There’s a great Mark Twain quote about weather in New England, but it sort of applies to how the Caps organize their forwards. If you don’t like the lines, just wait a few minutes.
Barry Trotz’s forward lines, which I’ve been tracking all season, get announced once or twice a day– at practice or morning skate and during warmups before games. And each time they’re followed by a chorus of criticism from professional and amateur hockey watchers, including me.
There’s always something to rail against: the guy on Alex Ovechkin’s opposite wing, who’s getting stuck on the fourth line, which pairings don’t work, who deserves a scratch but isn’t getting one, and who deserves a sweater but isn’t getting one. It’s instant fodder for content, fresh grist for the anguish mill, and an easy conversation starter.
But it’s also sort of cheap. Because there is no optimal line combination for Barry Trotz. If twenty of us were to make up our ideal lines, I doubt any two would match. There is no magic Rubik’s cube of forwards that make everyone love him and shut up. It just doesn’t exist. The lines are a loser every time, and Trotz, a coaching veteran with three decades of experience, knows it.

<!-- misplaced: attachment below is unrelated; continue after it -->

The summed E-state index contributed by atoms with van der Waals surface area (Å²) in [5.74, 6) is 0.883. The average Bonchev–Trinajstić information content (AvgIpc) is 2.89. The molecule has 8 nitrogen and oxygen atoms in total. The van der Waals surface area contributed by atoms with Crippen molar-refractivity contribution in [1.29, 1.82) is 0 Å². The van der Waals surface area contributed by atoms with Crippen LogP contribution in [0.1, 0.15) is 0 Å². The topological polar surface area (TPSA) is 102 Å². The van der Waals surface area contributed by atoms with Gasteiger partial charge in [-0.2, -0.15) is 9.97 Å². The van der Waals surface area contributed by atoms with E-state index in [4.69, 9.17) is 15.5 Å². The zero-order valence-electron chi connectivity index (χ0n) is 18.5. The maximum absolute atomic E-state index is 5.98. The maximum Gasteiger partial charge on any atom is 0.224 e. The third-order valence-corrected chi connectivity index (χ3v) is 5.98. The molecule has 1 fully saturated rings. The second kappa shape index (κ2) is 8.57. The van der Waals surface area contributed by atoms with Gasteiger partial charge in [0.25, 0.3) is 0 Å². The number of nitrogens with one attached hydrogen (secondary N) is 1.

Every day he’s got to set back a rookie or piss off a forward. He’s got to give a sweater to a player he’d rather see traded, and maybe he’s thinking about how great some other player on some other team might be in that same spot. Even MacLellan has limited control over his roster considering the market forces and freak injuries that determine it.
That doesn’t mean we should hush up about the lines. I think we’ve got an exceptionally informed and passionate community here. We all know what it means for Evgeny Kuznetsov’s development when he takes shifts with Jason Chimera, and we should talk about it. (Though I bet Barry Trotz probably already knows as well.)
While it’s good for us to discuss and debate it, I’m going to always try to acknowledge that the lines will never be totally perfect and they’ll never be totally broken.
In this week’s snapshot, we explore the great space between those two extremes.
Let’s do the numbers. These are current as noon on Sunday, February 15th, though you’re not reading this until Monday or Tuesday because of the late games. The sample is restricted to 5v5 hockey when the score is within one goal. There’s a glossary at bottom with an explanatory video.
|Shot Attempts||Goals||Rel. Possession||5v5 TOI/GM|
|Johansson||+15 (356-341)||-2 (21-23)||+1.5%||11.7|
|Fehr||+16 (358-342)||-2 (16-18)||-0.1%||12.8|
|Beagle||+13 (302-289)||+5 (20-15)||-1.8||10.6|
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